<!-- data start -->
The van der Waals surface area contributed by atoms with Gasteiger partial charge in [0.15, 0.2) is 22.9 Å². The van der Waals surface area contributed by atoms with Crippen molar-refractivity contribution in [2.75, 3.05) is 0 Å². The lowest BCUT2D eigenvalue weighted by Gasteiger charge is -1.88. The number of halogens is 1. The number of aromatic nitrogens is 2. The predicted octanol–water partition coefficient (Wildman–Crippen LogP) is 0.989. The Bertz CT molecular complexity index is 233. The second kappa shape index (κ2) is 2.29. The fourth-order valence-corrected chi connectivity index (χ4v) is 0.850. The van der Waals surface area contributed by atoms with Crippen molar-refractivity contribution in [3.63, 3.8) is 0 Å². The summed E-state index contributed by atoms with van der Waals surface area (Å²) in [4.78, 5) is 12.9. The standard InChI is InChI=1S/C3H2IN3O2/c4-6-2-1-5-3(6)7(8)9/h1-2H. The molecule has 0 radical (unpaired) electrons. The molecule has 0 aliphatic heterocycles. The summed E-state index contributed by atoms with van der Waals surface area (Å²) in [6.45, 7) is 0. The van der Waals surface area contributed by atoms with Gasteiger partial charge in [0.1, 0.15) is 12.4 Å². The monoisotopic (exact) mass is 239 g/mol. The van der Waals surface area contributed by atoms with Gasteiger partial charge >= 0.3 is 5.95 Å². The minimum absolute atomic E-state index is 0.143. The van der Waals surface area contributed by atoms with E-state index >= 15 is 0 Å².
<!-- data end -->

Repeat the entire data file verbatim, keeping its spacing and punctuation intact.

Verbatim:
The van der Waals surface area contributed by atoms with Gasteiger partial charge in [0.15, 0.2) is 22.9 Å². The van der Waals surface area contributed by atoms with Crippen molar-refractivity contribution in [2.75, 3.05) is 0 Å². The lowest BCUT2D eigenvalue weighted by Gasteiger charge is -1.88. The number of halogens is 1. The number of aromatic nitrogens is 2. The predicted octanol–water partition coefficient (Wildman–Crippen LogP) is 0.989. The Bertz CT molecular complexity index is 233. The second kappa shape index (κ2) is 2.29. The fourth-order valence-corrected chi connectivity index (χ4v) is 0.850. The van der Waals surface area contributed by atoms with Crippen molar-refractivity contribution in [3.63, 3.8) is 0 Å². The summed E-state index contributed by atoms with van der Waals surface area (Å²) in [4.78, 5) is 12.9. The standard InChI is InChI=1S/C3H2IN3O2/c4-6-2-1-5-3(6)7(8)9/h1-2H. The molecule has 0 radical (unpaired) electrons. The molecule has 0 aliphatic heterocycles. The summed E-state index contributed by atoms with van der Waals surface area (Å²) in [6.45, 7) is 0. The van der Waals surface area contributed by atoms with Gasteiger partial charge in [0.1, 0.15) is 12.4 Å². The monoisotopic (exact) mass is 239 g/mol. The van der Waals surface area contributed by atoms with Gasteiger partial charge >= 0.3 is 5.95 Å². The minimum absolute atomic E-state index is 0.143. The van der Waals surface area contributed by atoms with E-state index >= 15 is 0 Å².